Prohibited and Restricted Goods – IMDG Code
When a commodity adversely affects the health of humans, animals, plants, and other species, it is usually prohibited to import or export by the government of the importing or exporting country. Examples of prohibited items are dangerous toys, cars that don’t protect their occupants in a crash, bush meat, or illegal substances like absinthe and Rohypnol.
Restricted means that special licenses or permits are required from a governmental organization before the item is allowed to enter the country.
Besides governmental rules and regulations, there are certain precautions that are taken by vessel/container owners to observe their safety measures and protect their interests, according to the IMDG Code.
The International Maritime Dangerous Goods or IMDG Code was adopted in 1965 as per the SOLAS (Safety for Life at Sea) Convention of 1960 under the IMO (International Maritime Organization). The IMDG Code was formed to prevent all types of pollution at sea.
The IMDG code also ensures that the goods transported through seaways are packaged in such a way that they can be safely transported. The dangerous goods code is a uniform code. This means that the code is applicable to all cargo-carrying ships around the world.
The dangerous goods code has been created as per the recommendations of the United Nations’ panel of experts on the transportation of hazardous goods along with the IMO. This proposal by the UN was presented as a report in the year 1956 after which the IMO IMDG Code was started to be drafted in the year 1961.
The dangerous goods labels and dangerous goods certificate for the cargo are issued as per the nine clauses which are explained as follows:
- Classification 1 is for explosives. The same classification has six sub-divisions for materials which pose a high explosive risk, low explosive risk, to name a few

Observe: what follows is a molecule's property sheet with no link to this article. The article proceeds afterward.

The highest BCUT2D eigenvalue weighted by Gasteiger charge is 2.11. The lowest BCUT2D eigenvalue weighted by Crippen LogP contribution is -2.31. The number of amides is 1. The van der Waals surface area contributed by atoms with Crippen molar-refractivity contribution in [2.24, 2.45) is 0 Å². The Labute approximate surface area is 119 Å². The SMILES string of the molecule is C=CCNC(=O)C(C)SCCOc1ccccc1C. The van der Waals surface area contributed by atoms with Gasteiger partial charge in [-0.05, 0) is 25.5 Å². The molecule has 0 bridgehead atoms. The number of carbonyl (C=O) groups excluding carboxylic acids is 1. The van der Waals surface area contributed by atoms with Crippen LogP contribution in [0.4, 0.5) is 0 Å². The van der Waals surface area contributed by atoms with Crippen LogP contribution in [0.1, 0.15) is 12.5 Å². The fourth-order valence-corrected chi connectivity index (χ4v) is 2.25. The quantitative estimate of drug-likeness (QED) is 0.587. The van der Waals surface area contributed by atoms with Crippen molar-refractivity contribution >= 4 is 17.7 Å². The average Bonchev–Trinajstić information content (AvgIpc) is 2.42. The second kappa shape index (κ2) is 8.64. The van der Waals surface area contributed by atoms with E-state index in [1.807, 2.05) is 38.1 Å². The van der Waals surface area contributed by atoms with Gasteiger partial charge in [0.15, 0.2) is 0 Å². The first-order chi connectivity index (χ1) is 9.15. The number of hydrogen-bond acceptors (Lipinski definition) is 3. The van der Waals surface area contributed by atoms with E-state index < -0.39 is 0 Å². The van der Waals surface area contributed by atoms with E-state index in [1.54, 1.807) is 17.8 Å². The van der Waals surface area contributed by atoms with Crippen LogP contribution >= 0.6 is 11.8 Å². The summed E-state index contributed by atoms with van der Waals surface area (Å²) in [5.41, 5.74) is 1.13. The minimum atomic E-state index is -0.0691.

- Classification 2 is for gases. This clause has three sub-categories that talk about gases that are highly inflammable, that are not inflammable, and gases that neither inflammable nor toxic
- Classification 3 is for liquids and has no sub-divisions
- Classification 4 is for solids. There are three sub-categories that deal with highly combustible solids, self-reactive solids, and solids that when interact with water could emit toxic gases
- Classification 5 is for substances that have the chances of oxidization
- Classification 6 is for all kinds of substances that are toxic and that could prove to be infective
- Classification 7 is specifically for materials that are radioactive
- Classification 8 is for materials that face the threat of corrosion and erosion
- Classification 9 is for those substances that cannot be classified under any of the above heads but still are dangerous goods
Please make sure you are providing correct details and all needed supporting documents (MSDS, Surveyor’s Test Report, etc.) when sending your inquiry to us. Booking and loading on the vessel will be subject to obtaining final approval from vessel owners/operators.
In general, FARMAD does not accept and/or ship the below commodities under any circumstances:
- Alcoholic beverages/drinks
- Gambling Items
- Pornographic Materials (on any medium)
- Arms and Ammunition of any sort
- Satellite Receiving Equipment and accessories
- Radioactive materials and related equipment, tools, etc.
NOTE: You can review the Prohibited and Restricted List by clicking on the below button for a better understanding of the above-mentioned information. The PDF file provided is only for educational and familiarization purposes only and cannot be considered as FARMAD general policy on DG/HAZ cargo handling. Therefore, specific approval for such shipments must be obtained from FRAMAD or its agents prior to the final booking.